Sunday, October 23, 2016

Compost the Garbage of Life

Homily by The Rev. Marcia McRae
St. Francis Episcopal Church, Goldsboro, NC; 23rd Sunday after Pentecost, 23 Oct. 20116
Proper 25 Year C RCL: Joel 2:23-32; Psalm 65; 2 Timothy 4:6-8, 16-18; Luke 18:9-14
Please be seated.” “Thank you for being seated.1

We say please to God about many hopes, dreams, issues. How often do we remember to say “Thank you”?
Notice how the Pharisee says “Thank you” without asking God for anything. He's standing by himself, saying, “God, I thank you” that I'm better than other people. In The New American Bible for Catholics, this verse says:
The Pharisee took up his position &
spoke this prayer to himself...”2
I wonder how the tax collector responds to God after he prays. Does he stay stuck in his dark perspective of himself as worthless or does he embrace God's forgiveness & say “Thank you”?
I wonder what stirs deep inside the Pharisee as he watches that grovelling tax man. Does the Pharisee stay stuck in a different kind of darkness in which he cannot see himself or others in the light of God's love?
Like the people Joel addresses in our 1st lesson, the overly self-reliant, prideful people Jesus tells today's parable to are stuck in narrow perspectives, stuck in fearful situations.3
People fear change, fear exile, fear getting things wrong, fear having to trust someone who is different, fear letting go & trusting God.
Fear keeps people stuck.
Fear keeps 21st century people stuck.
Fears breeds resentment.
When we resent, we hurt ourselves. It is as if we have sent ourselves back into the bad situation4. Spell resent: RE  SENT.
We have re - sent ourselves back instead of moving ourselves forward & deeper into God's love & peace.
God promises us peace which surpasses our understanding.
We have seen this kind of peace in our beloved Brother in Christ..., whose life we celebrated yesterday. God's peace gives us creativity to envision new life now & future joy living in grace.
God's peace frees us to live in God's love.
In today's parable, Jesus shows us two perspectives on how humans interact with God when we are stuck like the self-absorbed Pharisee & the fearful tax collector. It can be hard to see life from a new angle, to see ourselves anew, to see ourselves as Jesus sees us.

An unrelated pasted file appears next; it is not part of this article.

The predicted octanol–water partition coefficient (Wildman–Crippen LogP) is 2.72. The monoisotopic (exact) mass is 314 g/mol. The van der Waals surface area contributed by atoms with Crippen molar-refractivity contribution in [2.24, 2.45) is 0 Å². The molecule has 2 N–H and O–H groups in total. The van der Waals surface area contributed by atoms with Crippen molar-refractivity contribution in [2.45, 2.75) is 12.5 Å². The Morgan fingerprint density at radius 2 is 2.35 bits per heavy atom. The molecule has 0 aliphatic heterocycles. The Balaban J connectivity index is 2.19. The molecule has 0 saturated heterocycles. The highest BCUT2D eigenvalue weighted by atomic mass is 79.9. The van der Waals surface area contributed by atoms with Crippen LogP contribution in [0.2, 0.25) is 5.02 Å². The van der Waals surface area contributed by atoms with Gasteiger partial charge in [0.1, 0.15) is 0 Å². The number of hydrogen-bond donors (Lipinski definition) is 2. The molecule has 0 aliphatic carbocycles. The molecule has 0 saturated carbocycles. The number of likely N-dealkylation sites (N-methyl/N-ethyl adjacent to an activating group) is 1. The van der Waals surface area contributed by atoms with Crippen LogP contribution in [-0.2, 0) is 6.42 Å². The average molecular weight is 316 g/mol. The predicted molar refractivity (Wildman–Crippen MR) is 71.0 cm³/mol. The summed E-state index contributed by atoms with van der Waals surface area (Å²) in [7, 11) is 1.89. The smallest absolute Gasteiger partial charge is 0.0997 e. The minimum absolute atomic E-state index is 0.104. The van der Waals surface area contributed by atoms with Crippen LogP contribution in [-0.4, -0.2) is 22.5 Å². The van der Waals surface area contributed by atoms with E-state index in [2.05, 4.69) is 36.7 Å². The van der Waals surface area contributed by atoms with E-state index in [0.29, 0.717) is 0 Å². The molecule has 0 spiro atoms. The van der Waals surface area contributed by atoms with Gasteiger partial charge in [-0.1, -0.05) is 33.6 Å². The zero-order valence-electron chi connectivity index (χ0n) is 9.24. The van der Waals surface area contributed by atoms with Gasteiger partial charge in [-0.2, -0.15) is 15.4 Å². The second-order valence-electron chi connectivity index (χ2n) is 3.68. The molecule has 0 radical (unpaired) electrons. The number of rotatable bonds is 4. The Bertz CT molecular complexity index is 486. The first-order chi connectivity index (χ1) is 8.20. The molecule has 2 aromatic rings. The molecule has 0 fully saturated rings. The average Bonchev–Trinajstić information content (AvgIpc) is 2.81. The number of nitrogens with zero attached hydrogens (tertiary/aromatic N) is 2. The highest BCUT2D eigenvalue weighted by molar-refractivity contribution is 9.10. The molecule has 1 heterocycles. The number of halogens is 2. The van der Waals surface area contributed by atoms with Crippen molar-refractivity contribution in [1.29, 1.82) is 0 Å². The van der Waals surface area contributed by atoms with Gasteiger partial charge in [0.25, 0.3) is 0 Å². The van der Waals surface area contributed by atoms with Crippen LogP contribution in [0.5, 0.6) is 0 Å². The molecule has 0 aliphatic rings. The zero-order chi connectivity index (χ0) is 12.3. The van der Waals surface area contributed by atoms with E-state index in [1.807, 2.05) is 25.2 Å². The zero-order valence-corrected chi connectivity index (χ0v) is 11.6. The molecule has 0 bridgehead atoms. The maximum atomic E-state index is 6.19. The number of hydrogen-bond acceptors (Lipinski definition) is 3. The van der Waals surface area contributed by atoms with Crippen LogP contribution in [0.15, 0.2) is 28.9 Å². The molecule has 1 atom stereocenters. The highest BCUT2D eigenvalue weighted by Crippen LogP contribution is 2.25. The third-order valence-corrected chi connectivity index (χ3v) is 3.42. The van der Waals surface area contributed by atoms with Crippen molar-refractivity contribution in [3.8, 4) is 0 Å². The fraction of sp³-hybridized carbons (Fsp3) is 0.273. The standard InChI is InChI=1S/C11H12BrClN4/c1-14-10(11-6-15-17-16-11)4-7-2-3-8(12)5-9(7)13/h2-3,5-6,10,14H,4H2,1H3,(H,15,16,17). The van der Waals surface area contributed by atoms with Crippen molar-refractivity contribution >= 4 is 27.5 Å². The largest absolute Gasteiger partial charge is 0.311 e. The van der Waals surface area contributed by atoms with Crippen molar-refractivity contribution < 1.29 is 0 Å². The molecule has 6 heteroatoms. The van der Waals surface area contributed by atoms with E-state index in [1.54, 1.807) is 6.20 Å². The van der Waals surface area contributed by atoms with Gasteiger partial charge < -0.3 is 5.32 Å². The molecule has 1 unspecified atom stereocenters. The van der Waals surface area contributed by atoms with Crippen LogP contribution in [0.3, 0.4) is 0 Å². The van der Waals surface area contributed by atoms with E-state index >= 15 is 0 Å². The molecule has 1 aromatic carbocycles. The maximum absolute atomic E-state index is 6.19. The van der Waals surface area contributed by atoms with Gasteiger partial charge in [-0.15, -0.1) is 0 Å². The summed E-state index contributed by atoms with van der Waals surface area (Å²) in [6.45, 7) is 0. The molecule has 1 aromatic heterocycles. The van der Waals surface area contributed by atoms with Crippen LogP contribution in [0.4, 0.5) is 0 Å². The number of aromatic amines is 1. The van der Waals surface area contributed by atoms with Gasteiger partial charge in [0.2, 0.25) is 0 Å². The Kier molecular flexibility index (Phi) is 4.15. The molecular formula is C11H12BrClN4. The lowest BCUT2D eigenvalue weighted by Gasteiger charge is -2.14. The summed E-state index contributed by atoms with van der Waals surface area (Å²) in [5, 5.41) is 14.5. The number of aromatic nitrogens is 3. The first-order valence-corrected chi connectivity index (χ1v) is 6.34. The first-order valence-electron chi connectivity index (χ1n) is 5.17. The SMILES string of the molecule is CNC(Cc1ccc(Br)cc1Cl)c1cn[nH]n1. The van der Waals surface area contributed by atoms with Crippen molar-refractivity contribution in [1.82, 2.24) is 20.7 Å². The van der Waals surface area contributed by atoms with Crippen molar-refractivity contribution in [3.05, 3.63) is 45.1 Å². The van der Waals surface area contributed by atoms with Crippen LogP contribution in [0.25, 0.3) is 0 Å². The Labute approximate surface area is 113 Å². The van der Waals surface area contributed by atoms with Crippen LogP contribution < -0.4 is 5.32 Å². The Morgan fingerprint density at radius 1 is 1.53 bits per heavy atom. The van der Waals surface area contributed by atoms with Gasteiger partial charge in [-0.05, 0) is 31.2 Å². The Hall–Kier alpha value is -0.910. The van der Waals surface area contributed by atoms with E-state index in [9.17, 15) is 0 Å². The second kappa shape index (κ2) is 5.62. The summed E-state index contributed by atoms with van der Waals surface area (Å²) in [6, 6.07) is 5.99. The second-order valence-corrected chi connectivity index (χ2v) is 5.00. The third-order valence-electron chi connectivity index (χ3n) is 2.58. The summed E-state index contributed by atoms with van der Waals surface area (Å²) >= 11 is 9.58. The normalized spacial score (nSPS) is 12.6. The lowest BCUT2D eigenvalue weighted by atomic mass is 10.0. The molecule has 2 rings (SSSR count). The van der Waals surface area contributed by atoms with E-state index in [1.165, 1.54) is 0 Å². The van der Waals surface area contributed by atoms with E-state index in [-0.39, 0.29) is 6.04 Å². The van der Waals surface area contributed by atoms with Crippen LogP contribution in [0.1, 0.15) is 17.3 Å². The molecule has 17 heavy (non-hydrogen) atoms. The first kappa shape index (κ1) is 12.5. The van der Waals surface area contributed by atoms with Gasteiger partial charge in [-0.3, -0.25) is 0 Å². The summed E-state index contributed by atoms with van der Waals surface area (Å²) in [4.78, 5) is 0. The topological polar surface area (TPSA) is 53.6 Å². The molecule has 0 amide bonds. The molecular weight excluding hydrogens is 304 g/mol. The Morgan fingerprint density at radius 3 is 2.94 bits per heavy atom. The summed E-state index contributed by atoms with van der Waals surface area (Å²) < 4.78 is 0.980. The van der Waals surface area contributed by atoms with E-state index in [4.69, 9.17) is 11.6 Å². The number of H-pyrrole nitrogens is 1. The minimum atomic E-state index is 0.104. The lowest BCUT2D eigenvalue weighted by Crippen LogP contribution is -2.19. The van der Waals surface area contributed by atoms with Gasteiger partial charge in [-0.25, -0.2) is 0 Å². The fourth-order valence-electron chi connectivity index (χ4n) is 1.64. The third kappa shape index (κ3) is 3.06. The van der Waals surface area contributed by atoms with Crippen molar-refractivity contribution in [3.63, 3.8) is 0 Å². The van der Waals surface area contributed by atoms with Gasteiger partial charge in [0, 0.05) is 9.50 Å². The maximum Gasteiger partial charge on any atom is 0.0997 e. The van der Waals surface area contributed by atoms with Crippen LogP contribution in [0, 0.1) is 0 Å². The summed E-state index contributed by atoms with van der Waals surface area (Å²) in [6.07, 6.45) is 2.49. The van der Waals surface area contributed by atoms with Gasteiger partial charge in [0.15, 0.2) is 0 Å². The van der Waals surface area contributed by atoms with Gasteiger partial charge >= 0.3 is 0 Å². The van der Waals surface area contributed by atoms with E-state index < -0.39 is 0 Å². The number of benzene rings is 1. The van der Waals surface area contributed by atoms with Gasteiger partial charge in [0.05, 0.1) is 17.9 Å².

Jesus sees us – sees you – as worth dying for
on the cross.
Jesus dies for us trusting God's love that is greater than we can understand. The Holy Spirit guides us so that we can live confidently in the present & trust God's grace for the future as we let go of the past.
Freed from the past, we can see positive results from the garbage of life.
Those of us who compost garbage know garbage can transform into a positive force. It takes time to see positive results from garbage. One writer says this about composting for her garden:
Garbage, properly treated,
becomes food.”5

Garbage in a compost pile eventually gains new life to nourish plants. Properly treating the garbage of our lives, turning the garbage over to God & letting the light of God's love transform us, we can embrace God's forgiveness & love & share it!

God's love gives us peace,
which surpasses our understanding.
Living with inward peace, nourished by God's love at the holy meal we share, we can leave worship strengthened to serve God's people whether they are the Pharisee or the tax collector.
How will we do this?
What is God calling you to do to share the good news?
Remember this good news:
God loves you. No exceptions. All are welcome.

The Four Translation New Testament. Minneapolis: World Wide Publications. New York: The Iversen Assocs. 1966.
Harper’s Bible Commentary. Gen. Ed: James L. Mays. San Francisco: Harper & Row Publishers. 1988.
Hitchcock, Janet. “On Reflection: Ten Things I've Learned in the Garden”.Women's Uncommon Prayers: Our Lives Revealed, Nurtured, Celebrated. EDS: Elizabeth Rankin Geitz; Marjorie A. Burke; Ann Smith. Harrisburg: Morehouse Publishing 2000.
Holy Bible with the Apocrypha. New Revised Standard Version. New York: Oxford University Press. 1989.
Jewish Study Bible: Jewish Publication Society Tanakh Translation. New York: Oxford University Press. 2004.
Levenson, Jon D. Sinai & Zion: An Entry into the Jewish Bible. Minneapolis: A Seabury Book. Winston Press. 1985.
Matthews, Victor H. Social World of the Hebrew Prophets. Peabody, MA: Hendrickson Publishers, Inc. 2001.
The New American Bible for Catholics. South Bend: Greenlawn Press. 1970.
The Thankful Leper” and “Please and Thank You”. Accessed: 4 Oct. 2016.
Voyle, Robert J. “An Introduction to Appreciative Inquiry”. Diocese of Georgia Clergy Conference. Oct. 2013.

1 Inspiration from a previous sermon I wrote & from “The Thankful Leper” Accessed: 4 Oct. 2016.
2 New American Bible for Catholics. P. 1123.
3 Note: Idea influenced by Harper’s Bible Commentary. Pp. 633, 634, 1241, 1242.
4 Note: From Voyle presentation.

5 Hitchcock, Janet. “On Reflection: Ten Things I've Learned in the Garden”. P. 31.

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